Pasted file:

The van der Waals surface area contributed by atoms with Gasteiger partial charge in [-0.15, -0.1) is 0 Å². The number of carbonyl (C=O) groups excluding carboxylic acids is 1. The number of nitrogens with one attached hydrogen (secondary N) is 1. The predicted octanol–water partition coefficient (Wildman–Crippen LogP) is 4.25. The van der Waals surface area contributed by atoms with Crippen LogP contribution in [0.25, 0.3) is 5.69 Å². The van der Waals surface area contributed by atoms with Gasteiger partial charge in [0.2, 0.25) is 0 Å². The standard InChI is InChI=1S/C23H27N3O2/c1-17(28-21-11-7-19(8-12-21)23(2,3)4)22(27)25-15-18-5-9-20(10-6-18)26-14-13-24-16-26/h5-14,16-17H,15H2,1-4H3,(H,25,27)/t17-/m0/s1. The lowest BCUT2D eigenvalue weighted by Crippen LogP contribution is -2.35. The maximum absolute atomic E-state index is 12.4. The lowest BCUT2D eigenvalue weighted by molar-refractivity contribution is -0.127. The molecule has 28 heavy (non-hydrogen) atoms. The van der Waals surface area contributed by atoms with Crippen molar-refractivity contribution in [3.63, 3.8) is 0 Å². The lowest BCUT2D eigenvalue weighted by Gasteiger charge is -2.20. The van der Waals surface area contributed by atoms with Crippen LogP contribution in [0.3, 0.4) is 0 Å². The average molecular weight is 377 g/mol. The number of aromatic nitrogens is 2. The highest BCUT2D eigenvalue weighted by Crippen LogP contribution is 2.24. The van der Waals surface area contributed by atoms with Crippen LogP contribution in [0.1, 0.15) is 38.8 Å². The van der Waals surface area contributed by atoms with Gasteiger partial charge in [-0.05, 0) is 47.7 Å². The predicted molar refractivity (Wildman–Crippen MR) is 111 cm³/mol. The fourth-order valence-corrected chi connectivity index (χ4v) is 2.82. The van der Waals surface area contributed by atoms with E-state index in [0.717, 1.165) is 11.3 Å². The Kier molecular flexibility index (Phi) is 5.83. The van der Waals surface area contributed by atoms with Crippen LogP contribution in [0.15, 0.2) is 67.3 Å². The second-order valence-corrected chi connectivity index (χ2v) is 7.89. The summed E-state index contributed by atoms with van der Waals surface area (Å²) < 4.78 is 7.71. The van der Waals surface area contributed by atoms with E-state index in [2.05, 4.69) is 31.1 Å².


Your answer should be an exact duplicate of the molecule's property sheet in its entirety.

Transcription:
The van der Waals surface area contributed by atoms with Gasteiger partial charge in [-0.15, -0.1) is 0 Å². The number of carbonyl (C=O) groups excluding carboxylic acids is 1. The number of nitrogens with one attached hydrogen (secondary N) is 1. The predicted octanol–water partition coefficient (Wildman–Crippen LogP) is 4.25. The van der Waals surface area contributed by atoms with Crippen LogP contribution in [0.25, 0.3) is 5.69 Å². The van der Waals surface area contributed by atoms with Gasteiger partial charge in [0.2, 0.25) is 0 Å². The standard InChI is InChI=1S/C23H27N3O2/c1-17(28-21-11-7-19(8-12-21)23(2,3)4)22(27)25-15-18-5-9-20(10-6-18)26-14-13-24-16-26/h5-14,16-17H,15H2,1-4H3,(H,25,27)/t17-/m0/s1. The lowest BCUT2D eigenvalue weighted by Crippen LogP contribution is -2.35. The maximum absolute atomic E-state index is 12.4. The lowest BCUT2D eigenvalue weighted by molar-refractivity contribution is -0.127. The molecule has 28 heavy (non-hydrogen) atoms. The van der Waals surface area contributed by atoms with Crippen molar-refractivity contribution in [3.63, 3.8) is 0 Å². The lowest BCUT2D eigenvalue weighted by Gasteiger charge is -2.20. The van der Waals surface area contributed by atoms with Crippen LogP contribution in [0.3, 0.4) is 0 Å². The average molecular weight is 377 g/mol. The number of aromatic nitrogens is 2. The highest BCUT2D eigenvalue weighted by Crippen LogP contribution is 2.24. The van der Waals surface area contributed by atoms with Crippen LogP contribution in [0.1, 0.15) is 38.8 Å². The van der Waals surface area contributed by atoms with Gasteiger partial charge in [-0.05, 0) is 47.7 Å². The predicted molar refractivity (Wildman–Crippen MR) is 111 cm³/mol. The fourth-order valence-corrected chi connectivity index (χ4v) is 2.82. The van der Waals surface area contributed by atoms with E-state index in [0.717, 1.165) is 11.3 Å². The Kier molecular flexibility index (Phi) is 5.83. The van der Waals surface area contributed by atoms with Crippen LogP contribution in [0.15, 0.2) is 67.3 Å². The second-order valence-corrected chi connectivity index (χ2v) is 7.89. The summed E-state index contributed by atoms with van der Waals surface area (Å²) < 4.78 is 7.71. The van der Waals surface area contributed by atoms with E-state index in [2.05, 4.69) is 31.1 Å².